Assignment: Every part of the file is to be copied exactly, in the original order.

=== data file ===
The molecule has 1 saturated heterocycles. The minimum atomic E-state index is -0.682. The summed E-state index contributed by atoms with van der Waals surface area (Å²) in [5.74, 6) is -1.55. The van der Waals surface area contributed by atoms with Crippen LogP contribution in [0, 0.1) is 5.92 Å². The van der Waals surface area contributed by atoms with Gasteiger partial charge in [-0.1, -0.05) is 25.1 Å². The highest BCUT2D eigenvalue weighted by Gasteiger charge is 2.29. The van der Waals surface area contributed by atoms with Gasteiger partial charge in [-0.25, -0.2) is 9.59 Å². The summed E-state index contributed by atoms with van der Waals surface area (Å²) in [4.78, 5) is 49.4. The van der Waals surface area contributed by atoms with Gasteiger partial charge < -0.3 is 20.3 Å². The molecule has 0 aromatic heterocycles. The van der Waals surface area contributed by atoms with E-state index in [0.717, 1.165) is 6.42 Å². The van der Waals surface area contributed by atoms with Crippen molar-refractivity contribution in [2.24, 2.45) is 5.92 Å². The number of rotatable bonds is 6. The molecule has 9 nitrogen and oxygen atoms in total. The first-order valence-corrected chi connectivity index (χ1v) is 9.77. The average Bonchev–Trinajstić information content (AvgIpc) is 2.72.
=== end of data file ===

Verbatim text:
The molecule has 1 saturated heterocycles. The minimum atomic E-state index is -0.682. The summed E-state index contributed by atoms with van der Waals surface area (Å²) in [5.74, 6) is -1.55. The van der Waals surface area contributed by atoms with Crippen LogP contribution in [0, 0.1) is 5.92 Å². The van der Waals surface area contributed by atoms with Gasteiger partial charge in [-0.1, -0.05) is 25.1 Å². The highest BCUT2D eigenvalue weighted by Gasteiger charge is 2.29. The van der Waals surface area contributed by atoms with Gasteiger partial charge in [-0.25, -0.2) is 9.59 Å². The summed E-state index contributed by atoms with van der Waals surface area (Å²) in [4.78, 5) is 49.4. The van der Waals surface area contributed by atoms with Gasteiger partial charge < -0.3 is 20.3 Å². The molecule has 0 aromatic heterocycles. The van der Waals surface area contributed by atoms with E-state index in [0.717, 1.165) is 6.42 Å². The van der Waals surface area contributed by atoms with Crippen molar-refractivity contribution in [2.24, 2.45) is 5.92 Å². The number of rotatable bonds is 6. The molecule has 9 nitrogen and oxygen atoms in total. The first-order valence-corrected chi connectivity index (χ1v) is 9.77. The average Bonchev–Trinajstić information content (AvgIpc) is 2.72.